In this interview, Hon. Victor Afam Ogene, former Deputy Chairman, Media & Public Affairs Committee in the House of Representatives and currently, Chairman, Network for Best Practice and Integrity in Leadership (NEBPRIL), a nongovernmental organisation, speaks with Ihechi Enyinnaya on the current hike in prices of petroleum products and the National Assembly’s response, CAMA and water resources bill controversy
A lot of Nigerians are worried over what they regard as the deafening silence of the National Assembly in the midst of several hikes, especially fuel and electricity. What’s your take on this?
Thank you for that question which borders on the present happenings in the polity. As you have observed – perhaps rightly – there appears to be a conspiracy of silence swirling over the landscape; making me wonder if even for me, conventional wisdom doesn’t demand that I hold my peace. Having said this, let me say that like many Nigerians, I’m appalled by the seeming nonchalant vibes emanating from the National Assembly.
In fact, a simple goggle search of the word, ‘democracy’ will return a definition which describes the term as, ‘a system of government by the whole population, or all the eligible members of a state, typically through elected representatives.’ Mark the words: elected representatives! This, to my mind and understanding, connotes the ever-present role of the legislature in the lives of the people, especially under a democracy.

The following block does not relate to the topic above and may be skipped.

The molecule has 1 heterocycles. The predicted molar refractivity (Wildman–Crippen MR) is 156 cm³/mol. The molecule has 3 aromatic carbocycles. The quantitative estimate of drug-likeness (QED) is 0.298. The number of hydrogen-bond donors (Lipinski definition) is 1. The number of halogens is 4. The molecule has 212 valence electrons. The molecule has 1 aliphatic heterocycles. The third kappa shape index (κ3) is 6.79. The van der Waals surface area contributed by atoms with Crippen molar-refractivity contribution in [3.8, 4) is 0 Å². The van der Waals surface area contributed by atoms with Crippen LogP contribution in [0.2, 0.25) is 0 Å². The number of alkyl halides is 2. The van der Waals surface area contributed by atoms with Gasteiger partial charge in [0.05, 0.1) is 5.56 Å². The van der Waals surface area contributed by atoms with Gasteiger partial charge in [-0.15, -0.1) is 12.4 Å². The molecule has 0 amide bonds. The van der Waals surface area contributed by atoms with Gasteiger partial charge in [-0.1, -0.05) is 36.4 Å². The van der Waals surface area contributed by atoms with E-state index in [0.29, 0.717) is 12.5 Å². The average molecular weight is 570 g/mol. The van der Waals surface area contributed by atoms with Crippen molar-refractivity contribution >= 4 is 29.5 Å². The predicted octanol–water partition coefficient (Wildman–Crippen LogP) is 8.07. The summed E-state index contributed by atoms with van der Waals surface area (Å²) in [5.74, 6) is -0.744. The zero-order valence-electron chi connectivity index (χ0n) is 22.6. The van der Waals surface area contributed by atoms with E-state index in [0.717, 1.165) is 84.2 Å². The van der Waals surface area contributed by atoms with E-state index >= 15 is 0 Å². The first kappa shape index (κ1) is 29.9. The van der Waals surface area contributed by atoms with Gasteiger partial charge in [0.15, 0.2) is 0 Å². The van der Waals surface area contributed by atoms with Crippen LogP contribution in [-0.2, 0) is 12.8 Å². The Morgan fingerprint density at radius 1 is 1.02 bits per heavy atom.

Now, the issue that arises therefore is, why then the loud silence of the legislature at these time of grave national challenges?
You talked about increases in fuel and electricity charges, right? But I can go further to vouch that in addition to these two, the National Assembly as an institution, and its Senators and House of Representatives members are not known to have provided any form of clarity to the contentious Companies and Allied Matters (Amendment) Act and the proposed National Water Bill. So, essentially, you just may be correct in your observations.